The substance taxea or adeps taxonina, "badger fat," was regarded as medically potent and traded by Germanic and Celtic peoples to the Greeks and Romans. The 4th-century medical writer Marcellus, who was from Bordeaux and whose book De medicamentis is a unique source for Gallic herbology and lore, includes badger fat as an ingredient in his pharmacological recipes. A short 5th-century treatise De taxone deals with the magico-medical properties of the badger, and prescribes the correct incantations to utter when dissecting the animal. It is perhaps a reference to the badger's medicinal or mythic properties that the Irish saint Molaise descended to hell dressed in badger skins to rescue a leper.
Although Isidore of Seville understands the word as equivalent to Latin lardum, "bacon, lard," taxea is a secretion of the badger's subcaudal glands comparable in its medicinal use to the better-known castoreum, an ingredient from the scent sacs of the beaver. Only the European species of badger possesses these subcaudal glands, which produce a pale-yellow fatty substance with a gentle musky scent. Like the beaver, the badger was regarded in the classical tradition as one of the hermaphroditic animals.
Primary among the medical uses of taxea was the treatment of impotence, which casts a different swagger on a phrase from the Latin comic poet Afranius: "The cloaked Gaul, fattened up on badger grease." The Gaulish word tasgos may be related to an Indo-European root meaning "peg, stake," because of the badger's pointed nose; it has been argued that the root can also have a phallic meaning, and that the use of taxea for impotence was thus a form of sympathetic magic.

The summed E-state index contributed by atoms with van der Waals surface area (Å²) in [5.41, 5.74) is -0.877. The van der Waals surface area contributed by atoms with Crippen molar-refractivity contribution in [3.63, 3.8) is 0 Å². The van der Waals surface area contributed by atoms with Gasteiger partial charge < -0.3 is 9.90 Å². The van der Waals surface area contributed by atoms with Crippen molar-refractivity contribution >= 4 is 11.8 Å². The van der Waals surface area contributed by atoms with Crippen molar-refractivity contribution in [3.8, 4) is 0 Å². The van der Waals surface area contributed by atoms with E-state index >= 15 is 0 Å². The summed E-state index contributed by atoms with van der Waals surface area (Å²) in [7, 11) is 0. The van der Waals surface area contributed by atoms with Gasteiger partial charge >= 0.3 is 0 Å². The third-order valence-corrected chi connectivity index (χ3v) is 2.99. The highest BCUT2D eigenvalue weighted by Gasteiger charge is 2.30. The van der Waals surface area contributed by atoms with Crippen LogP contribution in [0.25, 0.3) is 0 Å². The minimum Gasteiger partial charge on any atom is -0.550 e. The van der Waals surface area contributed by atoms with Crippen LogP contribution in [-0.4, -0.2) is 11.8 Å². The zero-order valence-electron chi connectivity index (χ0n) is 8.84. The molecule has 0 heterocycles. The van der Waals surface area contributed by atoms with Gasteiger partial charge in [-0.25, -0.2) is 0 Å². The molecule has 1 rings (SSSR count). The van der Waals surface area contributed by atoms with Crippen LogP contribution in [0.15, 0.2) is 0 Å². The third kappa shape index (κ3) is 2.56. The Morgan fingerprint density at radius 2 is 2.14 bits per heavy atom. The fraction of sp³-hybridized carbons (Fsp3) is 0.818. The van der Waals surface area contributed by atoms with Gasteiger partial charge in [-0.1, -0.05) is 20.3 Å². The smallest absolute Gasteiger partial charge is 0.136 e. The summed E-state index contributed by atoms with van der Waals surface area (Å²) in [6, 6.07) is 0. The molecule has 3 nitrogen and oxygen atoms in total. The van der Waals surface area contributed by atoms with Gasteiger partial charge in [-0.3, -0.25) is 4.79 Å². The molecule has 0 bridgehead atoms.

Although its cultural significance among the Celts of Gaul is murky, the badger appears much later as a totem animal for Tadhg mac Céin, a legendary insular Celtic king whose name contains an Old Irish form for "badger." In Welsh lore, a number of games involved "playing badger," including in the first book of the Mabinogion where the game Broch ygkot ("a badger in a bag") is explained cryptically as "let him who is a head be a bridge." The narrative is presented as an aetiology of the game, involving two rivals for Rhiannon, her first husband Pwyll who carelessly loses her to Gwawl, and a magic bag that is Rhiannon's gift to Pwyll. The bag cannot be filled no matter how much food is put in it, and generosity can meet only with insatiability. Gwawl thinks that he can gain some infinite quality by climbing into the bag himself; thus captured, he receives beatings instead.